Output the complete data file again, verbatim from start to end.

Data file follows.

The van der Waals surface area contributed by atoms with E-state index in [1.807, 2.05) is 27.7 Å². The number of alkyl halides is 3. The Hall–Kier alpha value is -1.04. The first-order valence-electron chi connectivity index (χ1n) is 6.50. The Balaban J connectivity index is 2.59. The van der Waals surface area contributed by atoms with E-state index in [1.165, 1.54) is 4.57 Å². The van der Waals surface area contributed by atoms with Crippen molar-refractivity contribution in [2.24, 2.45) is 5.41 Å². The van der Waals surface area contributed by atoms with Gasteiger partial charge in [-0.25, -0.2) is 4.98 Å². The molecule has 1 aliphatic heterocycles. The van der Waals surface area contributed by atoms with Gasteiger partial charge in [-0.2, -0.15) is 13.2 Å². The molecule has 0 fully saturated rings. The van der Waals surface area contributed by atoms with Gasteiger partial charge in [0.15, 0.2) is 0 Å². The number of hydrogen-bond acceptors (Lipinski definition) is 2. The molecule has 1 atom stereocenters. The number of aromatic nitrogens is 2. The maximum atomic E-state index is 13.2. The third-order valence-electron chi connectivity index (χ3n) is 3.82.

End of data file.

The van der Waals surface area contributed by atoms with E-state index in [1.807, 2.05) is 27.7 Å². The number of alkyl halides is 3. The Hall–Kier alpha value is -1.04. The first-order valence-electron chi connectivity index (χ1n) is 6.50. The Balaban J connectivity index is 2.59. The van der Waals surface area contributed by atoms with E-state index in [1.165, 1.54) is 4.57 Å². The van der Waals surface area contributed by atoms with Crippen molar-refractivity contribution in [2.24, 2.45) is 5.41 Å². The van der Waals surface area contributed by atoms with Gasteiger partial charge in [-0.25, -0.2) is 4.98 Å². The molecule has 1 aliphatic heterocycles. The van der Waals surface area contributed by atoms with Gasteiger partial charge in [-0.2, -0.15) is 13.2 Å². The molecule has 0 fully saturated rings. The van der Waals surface area contributed by atoms with Gasteiger partial charge in [0.15, 0.2) is 0 Å². The number of hydrogen-bond acceptors (Lipinski definition) is 2. The molecule has 1 atom stereocenters. The number of aromatic nitrogens is 2. The maximum atomic E-state index is 13.2. The third-order valence-electron chi connectivity index (χ3n) is 3.82.